Spiderling sex ratio and maternal investment in the bolas spider Mastophora cornigera (Araneae, Araneidae)
Male Mastophora cornigera exit egg sacs as adults, which allowed us to determine spiderling sex ratios and patterns of maternal investment in this species. We collected 15 egg sacs produced by seven mothers, which yielded 1945 emergent spiderlings which were sexed, 1850 of which were weighed. Two emergent broods were significantly male and female biased and were unaffected by pre-emergence mortality. The weights of male and female spiderlings differed in eight broods, with males and females being heavier in four cases each. Five of these broods were derived from multiple egg sac sets produced by one mother, and in each case, the total mean male and female spiderling weights for all broods in a set were biased in the same direction as the biased brood(s) within that set. Mean emergent spiderling weight was independent of brood size and sex ratio for both males and females. Despite such independence, sex allocation in M. cornigera can favor sons, daughters, or both equally, and by numbers, by weight, or both at once. The proximate mechanisms and adaptive significance of such variability is unknown. We also review evidence for gender-biased allocations in arachnid offspring and suggested mechanisms for their applicability to M. cornigera.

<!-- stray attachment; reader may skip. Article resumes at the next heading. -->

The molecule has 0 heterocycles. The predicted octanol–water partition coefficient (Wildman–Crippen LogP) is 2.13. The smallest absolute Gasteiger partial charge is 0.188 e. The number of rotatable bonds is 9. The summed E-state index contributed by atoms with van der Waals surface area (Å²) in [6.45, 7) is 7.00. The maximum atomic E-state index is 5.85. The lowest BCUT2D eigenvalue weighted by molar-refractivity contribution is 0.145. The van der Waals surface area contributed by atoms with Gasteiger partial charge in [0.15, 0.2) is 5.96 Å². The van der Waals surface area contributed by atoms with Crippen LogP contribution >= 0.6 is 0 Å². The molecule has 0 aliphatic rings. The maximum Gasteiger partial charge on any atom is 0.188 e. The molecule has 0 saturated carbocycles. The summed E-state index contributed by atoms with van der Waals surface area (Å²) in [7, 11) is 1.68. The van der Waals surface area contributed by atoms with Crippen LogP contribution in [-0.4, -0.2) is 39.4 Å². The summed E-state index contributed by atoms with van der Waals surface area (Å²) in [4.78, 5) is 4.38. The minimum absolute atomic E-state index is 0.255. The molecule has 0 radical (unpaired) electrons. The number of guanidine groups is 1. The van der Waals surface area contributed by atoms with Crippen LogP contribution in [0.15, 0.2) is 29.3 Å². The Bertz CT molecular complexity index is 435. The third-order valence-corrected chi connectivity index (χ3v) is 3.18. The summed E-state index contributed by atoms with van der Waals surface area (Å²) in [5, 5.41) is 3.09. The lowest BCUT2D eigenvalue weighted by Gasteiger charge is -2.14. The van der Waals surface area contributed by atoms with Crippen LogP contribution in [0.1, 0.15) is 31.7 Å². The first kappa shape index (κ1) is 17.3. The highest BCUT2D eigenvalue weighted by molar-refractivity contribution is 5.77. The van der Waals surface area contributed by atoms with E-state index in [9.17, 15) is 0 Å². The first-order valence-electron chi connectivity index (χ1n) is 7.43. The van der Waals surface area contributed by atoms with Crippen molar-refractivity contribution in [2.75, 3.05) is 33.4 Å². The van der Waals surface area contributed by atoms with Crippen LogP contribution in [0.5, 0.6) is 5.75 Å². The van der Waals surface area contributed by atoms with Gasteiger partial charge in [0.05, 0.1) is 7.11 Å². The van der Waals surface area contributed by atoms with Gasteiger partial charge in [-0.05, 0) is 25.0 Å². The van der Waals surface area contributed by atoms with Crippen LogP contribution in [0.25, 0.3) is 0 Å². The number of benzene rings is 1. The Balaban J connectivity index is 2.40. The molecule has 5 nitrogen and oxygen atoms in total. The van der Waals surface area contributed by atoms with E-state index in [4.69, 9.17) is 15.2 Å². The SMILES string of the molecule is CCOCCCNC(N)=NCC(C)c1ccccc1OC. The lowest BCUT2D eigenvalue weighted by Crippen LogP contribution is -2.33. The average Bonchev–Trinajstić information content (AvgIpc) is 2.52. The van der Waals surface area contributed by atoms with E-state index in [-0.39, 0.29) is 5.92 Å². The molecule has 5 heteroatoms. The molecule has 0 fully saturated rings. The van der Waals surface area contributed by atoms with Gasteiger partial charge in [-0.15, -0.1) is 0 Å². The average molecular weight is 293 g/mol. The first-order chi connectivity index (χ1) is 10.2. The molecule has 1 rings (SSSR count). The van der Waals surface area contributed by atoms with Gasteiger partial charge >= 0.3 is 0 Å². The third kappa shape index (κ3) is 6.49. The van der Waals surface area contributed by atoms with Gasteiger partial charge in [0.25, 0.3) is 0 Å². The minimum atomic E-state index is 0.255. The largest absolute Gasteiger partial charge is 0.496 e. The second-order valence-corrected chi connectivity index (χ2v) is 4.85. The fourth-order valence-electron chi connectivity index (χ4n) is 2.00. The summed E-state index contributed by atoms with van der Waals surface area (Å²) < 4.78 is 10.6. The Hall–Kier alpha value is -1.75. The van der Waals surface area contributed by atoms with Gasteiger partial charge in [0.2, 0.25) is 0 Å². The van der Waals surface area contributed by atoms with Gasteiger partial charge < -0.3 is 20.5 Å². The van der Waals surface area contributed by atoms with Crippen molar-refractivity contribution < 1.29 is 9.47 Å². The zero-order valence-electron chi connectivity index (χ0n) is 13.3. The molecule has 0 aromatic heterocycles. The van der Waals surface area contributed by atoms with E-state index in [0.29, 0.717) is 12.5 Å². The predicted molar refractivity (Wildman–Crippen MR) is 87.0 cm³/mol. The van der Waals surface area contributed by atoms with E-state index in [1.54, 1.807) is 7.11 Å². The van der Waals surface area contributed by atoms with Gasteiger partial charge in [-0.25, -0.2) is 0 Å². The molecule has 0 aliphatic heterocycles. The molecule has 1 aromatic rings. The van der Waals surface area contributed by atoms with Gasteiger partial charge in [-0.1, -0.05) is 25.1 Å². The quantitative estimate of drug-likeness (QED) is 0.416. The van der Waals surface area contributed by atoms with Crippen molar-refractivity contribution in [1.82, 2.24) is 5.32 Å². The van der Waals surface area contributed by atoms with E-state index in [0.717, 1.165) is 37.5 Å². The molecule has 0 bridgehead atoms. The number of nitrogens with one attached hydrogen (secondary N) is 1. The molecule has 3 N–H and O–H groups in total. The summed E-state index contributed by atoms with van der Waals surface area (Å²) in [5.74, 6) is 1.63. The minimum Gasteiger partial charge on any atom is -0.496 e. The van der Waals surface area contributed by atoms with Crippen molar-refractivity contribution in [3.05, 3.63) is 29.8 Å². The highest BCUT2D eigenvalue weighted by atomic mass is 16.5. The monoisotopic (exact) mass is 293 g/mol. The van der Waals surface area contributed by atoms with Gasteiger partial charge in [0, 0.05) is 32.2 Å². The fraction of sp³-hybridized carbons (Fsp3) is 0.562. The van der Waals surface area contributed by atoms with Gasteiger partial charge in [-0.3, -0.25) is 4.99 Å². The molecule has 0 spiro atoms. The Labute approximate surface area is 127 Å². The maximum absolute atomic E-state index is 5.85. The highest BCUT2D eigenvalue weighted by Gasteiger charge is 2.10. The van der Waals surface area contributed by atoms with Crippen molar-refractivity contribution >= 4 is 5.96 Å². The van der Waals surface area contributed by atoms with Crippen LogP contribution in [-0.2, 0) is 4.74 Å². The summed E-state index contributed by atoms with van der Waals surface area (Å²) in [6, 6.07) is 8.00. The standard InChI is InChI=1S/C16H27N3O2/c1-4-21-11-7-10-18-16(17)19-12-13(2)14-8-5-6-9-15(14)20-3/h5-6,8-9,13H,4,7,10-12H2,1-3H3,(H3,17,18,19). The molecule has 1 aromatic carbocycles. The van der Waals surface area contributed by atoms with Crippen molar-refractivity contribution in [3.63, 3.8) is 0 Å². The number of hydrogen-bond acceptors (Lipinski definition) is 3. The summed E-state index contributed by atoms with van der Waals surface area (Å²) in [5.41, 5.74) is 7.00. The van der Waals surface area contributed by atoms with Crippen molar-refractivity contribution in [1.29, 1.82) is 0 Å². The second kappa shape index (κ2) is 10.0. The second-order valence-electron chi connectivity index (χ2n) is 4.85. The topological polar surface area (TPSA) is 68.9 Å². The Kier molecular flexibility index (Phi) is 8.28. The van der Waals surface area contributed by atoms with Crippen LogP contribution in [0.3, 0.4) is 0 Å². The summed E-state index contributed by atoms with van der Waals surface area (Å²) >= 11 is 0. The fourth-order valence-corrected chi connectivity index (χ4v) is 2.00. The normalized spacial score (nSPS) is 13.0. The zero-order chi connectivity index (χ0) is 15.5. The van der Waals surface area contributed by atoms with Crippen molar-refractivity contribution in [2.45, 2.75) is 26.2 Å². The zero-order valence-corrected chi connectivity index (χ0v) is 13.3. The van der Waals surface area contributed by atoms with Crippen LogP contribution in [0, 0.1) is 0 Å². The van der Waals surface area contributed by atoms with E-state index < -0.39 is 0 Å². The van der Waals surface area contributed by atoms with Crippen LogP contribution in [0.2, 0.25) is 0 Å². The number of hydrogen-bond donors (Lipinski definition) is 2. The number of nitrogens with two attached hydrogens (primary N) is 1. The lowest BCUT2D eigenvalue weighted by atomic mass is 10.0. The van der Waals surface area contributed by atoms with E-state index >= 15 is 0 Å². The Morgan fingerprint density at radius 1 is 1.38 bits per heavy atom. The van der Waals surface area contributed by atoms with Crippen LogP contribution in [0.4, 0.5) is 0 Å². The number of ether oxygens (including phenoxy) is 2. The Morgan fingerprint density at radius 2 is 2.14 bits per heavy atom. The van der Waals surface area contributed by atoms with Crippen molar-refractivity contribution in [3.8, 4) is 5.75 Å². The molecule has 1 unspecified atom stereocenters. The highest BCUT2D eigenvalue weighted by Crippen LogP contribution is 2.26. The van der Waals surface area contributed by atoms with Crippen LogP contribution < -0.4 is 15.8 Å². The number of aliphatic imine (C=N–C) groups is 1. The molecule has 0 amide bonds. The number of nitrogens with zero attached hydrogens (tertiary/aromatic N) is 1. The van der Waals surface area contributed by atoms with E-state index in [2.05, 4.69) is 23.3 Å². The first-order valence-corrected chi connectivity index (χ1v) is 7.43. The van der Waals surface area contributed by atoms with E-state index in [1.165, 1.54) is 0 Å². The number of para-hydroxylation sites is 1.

Ramirez, M. G., Oliveri, C. M., Mismar, D., Barsoum, A. & Abdulla, J. (2015). Spiderling sex ratio and maternal investment in the bolas spider Mastophora cornigera (Araneae, Araneidae), Invertebrate Reproduction & Development, 59 (2), 96-103. DOI: 10.1080/07924259.2015.1017058
LMU users: use the following link to login and access the article via LMU databases.